SECOND LIFE is an online “virtual world” which enables users to create a customised avatar, or digital persona, with which they can interact with each other. It has become incredibly popular since its launch just over 6 years ago, with millions of “residents” now using it regularly to meet others, socialize and even to have virtual sex. Second Life is now filled with virtual communities and institutions – it has businesses and universities, and its own virtual economy.
Now, imagine a futuristic version of Second Life, in which avatars can transfer sensations to the bodies of their users. Such a scenario may seem far-fetched, but a team of European researchers has just taken us one step closer it. They demonstrate a perceptual illusion in which a computer-generated virtual body can be made to feel like one’s real body, so that one can feel sensations from it and respond to it as if it were real.
The new work, led by Mel Slater of the Experimental Virtual Environments for Neuroscience and Technology (EVENT) lab at the Universitat de Barcelona in Spain, builds on earlier studies which demonstrate that the brain’s representation of the body can be manipulated very easily. The first of these, published in 1998, described the rubber hand illusion, whereby the brain incorporates a prosthetic limb into the body (or takes “ownership” of it), so that stimuli applied to the prosthesis are perceived to originate from one’s real hand. More recently, it has been found that this effect can be induced for the whole body, resulting in the body swap illusion, in which subjects perceive the body of another person to belong to themselves, so that tactile sensations appeared to arise from the other person’s body and not their own.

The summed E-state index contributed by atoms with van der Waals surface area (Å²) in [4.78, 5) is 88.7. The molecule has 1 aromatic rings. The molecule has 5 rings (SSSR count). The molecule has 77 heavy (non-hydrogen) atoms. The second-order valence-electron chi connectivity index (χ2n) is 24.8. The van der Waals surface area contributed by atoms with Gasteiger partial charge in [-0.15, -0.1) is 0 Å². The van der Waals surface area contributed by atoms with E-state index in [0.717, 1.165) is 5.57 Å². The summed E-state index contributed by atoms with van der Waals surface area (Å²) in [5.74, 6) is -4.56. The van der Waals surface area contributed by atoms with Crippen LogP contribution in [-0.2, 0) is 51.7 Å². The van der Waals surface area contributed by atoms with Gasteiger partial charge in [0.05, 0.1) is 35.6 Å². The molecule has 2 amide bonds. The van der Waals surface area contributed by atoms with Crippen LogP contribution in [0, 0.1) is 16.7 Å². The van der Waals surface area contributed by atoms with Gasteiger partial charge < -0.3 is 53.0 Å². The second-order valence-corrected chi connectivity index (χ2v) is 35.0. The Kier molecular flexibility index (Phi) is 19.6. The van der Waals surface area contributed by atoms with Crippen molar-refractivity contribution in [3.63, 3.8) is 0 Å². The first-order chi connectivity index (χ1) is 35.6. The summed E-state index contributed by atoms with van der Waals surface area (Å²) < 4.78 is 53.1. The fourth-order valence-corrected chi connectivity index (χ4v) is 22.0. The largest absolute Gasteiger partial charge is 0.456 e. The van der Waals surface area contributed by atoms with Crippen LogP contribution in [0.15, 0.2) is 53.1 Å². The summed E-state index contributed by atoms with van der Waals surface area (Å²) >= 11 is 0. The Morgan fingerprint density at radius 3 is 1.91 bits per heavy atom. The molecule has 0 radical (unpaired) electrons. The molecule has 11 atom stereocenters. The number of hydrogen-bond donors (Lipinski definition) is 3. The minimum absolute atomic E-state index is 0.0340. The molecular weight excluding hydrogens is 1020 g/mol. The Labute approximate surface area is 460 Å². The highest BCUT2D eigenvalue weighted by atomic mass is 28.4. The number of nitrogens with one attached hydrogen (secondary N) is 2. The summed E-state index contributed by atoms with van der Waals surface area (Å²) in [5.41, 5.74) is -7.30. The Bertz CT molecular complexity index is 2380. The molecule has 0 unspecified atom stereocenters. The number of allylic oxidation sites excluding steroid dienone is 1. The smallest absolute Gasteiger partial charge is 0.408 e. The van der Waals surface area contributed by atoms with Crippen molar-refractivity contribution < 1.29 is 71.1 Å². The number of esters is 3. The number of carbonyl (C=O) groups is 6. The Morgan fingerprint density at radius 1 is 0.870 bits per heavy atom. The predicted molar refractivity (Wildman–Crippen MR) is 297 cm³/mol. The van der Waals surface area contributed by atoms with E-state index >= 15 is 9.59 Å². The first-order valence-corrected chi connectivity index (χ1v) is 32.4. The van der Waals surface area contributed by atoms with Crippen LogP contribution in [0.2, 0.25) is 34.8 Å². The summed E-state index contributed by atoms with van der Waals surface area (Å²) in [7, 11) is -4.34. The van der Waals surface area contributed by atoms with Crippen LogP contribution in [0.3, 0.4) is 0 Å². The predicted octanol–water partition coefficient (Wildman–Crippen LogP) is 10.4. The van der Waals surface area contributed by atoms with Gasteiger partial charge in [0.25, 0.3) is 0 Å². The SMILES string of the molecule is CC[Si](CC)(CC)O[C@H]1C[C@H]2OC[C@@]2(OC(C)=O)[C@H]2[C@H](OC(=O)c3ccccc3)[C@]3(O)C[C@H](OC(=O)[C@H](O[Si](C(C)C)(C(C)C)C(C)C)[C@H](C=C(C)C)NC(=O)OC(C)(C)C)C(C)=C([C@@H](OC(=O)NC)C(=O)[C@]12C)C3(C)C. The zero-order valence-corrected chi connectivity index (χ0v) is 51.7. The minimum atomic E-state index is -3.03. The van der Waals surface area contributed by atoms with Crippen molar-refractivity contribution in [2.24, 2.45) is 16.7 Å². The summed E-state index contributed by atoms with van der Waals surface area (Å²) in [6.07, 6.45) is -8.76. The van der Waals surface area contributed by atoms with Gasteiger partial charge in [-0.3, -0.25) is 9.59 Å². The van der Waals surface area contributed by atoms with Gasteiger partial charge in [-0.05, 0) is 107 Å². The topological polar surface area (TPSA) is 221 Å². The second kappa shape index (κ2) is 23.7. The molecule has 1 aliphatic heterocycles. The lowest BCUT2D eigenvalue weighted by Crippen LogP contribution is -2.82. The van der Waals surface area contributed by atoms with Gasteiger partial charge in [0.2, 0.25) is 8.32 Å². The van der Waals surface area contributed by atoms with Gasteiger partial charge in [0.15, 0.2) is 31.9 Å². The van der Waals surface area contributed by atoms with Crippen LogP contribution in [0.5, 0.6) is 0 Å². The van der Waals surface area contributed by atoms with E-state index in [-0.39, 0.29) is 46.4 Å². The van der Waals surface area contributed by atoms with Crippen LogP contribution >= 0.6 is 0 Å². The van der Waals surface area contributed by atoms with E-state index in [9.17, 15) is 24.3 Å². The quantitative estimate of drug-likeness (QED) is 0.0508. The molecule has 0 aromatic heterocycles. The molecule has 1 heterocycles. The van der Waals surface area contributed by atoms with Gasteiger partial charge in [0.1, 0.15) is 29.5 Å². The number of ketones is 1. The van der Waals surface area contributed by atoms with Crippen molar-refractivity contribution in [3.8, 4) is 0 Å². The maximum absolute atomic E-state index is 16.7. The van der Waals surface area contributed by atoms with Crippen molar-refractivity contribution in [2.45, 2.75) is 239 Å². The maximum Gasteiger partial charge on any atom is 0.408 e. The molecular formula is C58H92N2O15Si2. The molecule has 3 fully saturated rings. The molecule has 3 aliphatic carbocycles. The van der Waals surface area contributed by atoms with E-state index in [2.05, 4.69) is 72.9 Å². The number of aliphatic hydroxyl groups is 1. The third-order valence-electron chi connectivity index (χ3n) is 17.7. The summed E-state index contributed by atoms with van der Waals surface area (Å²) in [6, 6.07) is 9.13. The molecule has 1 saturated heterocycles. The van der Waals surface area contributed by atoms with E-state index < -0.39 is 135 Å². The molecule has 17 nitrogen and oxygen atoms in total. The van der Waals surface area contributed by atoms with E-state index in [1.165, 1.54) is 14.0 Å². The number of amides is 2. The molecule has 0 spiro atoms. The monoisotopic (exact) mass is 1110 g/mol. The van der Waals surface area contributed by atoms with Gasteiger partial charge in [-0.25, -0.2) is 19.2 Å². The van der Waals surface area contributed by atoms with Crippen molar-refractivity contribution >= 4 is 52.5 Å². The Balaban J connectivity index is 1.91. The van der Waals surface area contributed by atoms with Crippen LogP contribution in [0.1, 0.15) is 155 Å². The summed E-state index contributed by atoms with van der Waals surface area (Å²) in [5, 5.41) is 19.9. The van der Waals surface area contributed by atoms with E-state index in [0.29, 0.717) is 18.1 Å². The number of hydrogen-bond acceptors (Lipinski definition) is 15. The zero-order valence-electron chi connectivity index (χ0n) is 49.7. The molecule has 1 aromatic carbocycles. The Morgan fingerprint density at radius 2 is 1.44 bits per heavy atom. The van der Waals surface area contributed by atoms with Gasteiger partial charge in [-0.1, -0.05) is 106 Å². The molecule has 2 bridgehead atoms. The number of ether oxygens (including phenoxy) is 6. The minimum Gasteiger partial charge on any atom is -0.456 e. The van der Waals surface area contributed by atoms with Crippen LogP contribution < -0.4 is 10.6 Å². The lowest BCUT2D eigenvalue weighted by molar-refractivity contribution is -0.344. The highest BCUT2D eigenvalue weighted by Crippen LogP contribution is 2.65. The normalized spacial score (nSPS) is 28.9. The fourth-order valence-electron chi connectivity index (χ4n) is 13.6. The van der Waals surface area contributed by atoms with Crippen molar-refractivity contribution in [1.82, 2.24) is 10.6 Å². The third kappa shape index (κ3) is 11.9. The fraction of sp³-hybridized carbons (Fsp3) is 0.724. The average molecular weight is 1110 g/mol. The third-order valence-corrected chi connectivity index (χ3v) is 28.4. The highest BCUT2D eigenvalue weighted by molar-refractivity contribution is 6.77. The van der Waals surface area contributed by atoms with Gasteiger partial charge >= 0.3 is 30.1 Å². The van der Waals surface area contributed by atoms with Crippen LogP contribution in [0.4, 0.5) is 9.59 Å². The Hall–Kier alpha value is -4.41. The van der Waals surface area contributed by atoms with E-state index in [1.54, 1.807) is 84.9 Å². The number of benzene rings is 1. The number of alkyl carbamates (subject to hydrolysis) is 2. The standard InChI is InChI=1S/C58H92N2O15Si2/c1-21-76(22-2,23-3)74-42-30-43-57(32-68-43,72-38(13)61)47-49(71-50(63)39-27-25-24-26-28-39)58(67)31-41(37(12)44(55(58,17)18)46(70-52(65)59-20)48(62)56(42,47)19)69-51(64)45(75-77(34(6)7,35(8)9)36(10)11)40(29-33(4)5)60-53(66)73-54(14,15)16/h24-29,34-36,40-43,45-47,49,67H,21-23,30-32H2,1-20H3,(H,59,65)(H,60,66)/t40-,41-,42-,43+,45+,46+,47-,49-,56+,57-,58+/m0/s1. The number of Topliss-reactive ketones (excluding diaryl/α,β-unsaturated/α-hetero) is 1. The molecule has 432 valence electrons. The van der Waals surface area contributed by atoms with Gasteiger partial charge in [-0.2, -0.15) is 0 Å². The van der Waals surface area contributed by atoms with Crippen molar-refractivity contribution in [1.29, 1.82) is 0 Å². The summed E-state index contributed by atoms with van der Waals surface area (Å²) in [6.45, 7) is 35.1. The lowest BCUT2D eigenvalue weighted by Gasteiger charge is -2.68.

Following on from this earlier work, Slater and his colleagues now show that these illusions can be easily reproduced in virtual reality. The virtual hand illusion was induced in almost exactly the same way as the rubber hand illusion. Participants placed an arm out of sight behind a screen, and looked at a three dimensional computer-generated image of an arm, which was projected onto a large screen directly in front of them (below). An electronic wand was then used to stroke the participants’ arms. In some cases, the movements of the wand were synchronized with those of a small yellow ball on the screen, so that the participants saw the ball touching the virtual arm as they felt their real arm being touched in the same way. In others, the movements of ball on the screen were pre-recorded, and did not correspond to the touches applied to their real arm.